A new study shows black lung disease isn’t limited to just coal miners who work underground. Studies for coal workers’ pneumoconiosis—or black lung disease—haven’t been done on surface miners in a decade, and the miners were commonly thought to be less at risk for the disease than underground workers.
Surface mines are open to the air, after all, and underground coal mines have frequent dust issues caused by mining in constricted spaces without much ventilation. But the new study shows that surface miners get black lung, too. Dr. Edward Petsonk is with the National Institute for Occupational Safety and Health’s Division of Respiratory Disease.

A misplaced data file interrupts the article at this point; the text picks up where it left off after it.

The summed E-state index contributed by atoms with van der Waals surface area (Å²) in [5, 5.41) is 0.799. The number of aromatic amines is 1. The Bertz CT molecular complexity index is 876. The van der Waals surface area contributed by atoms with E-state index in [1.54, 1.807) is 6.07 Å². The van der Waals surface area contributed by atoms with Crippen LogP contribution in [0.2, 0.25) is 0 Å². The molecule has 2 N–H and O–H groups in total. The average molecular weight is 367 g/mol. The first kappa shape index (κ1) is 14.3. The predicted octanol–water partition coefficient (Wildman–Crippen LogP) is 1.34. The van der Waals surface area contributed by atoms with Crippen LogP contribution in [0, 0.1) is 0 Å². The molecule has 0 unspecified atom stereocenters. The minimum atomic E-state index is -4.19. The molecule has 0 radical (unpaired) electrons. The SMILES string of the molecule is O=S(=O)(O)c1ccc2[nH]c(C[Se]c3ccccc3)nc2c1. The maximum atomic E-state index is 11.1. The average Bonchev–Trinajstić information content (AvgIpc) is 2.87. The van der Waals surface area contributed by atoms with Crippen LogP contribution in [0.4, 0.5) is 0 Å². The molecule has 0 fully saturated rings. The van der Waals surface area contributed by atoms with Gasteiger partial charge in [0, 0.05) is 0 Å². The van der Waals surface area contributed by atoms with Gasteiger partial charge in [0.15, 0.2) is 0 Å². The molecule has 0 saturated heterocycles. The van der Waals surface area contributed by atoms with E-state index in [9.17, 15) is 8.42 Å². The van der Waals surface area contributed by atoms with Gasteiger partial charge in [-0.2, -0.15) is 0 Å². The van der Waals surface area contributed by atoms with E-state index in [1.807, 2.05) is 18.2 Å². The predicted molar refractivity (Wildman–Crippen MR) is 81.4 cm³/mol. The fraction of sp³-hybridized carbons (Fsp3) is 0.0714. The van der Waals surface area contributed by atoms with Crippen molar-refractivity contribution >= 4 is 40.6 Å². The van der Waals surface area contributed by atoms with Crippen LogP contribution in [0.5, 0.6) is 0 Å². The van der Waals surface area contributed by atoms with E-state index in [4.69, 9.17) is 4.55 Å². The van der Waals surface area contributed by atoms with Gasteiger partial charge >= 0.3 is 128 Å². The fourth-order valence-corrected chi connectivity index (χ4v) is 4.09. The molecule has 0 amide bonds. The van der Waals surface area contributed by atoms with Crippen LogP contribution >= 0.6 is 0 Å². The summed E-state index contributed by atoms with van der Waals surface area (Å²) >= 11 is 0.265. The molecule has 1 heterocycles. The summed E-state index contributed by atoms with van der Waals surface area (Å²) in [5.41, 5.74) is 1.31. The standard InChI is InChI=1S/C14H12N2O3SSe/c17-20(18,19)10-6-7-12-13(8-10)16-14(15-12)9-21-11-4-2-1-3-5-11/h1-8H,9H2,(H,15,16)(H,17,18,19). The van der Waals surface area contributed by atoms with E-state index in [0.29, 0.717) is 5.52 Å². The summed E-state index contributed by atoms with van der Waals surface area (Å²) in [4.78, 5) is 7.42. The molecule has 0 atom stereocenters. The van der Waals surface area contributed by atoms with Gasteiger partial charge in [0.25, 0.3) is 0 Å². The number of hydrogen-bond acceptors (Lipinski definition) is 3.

“A lot of the miners who had this most severe form of the dust disease had never worked underground. So this really, in a new way, indicts the exposures on the surface,” says Petsonk.
Petsonk says the data shows that dust controls aren’t adequate at surface mines, and that surface miners need to be screened regularly for signs of black lung.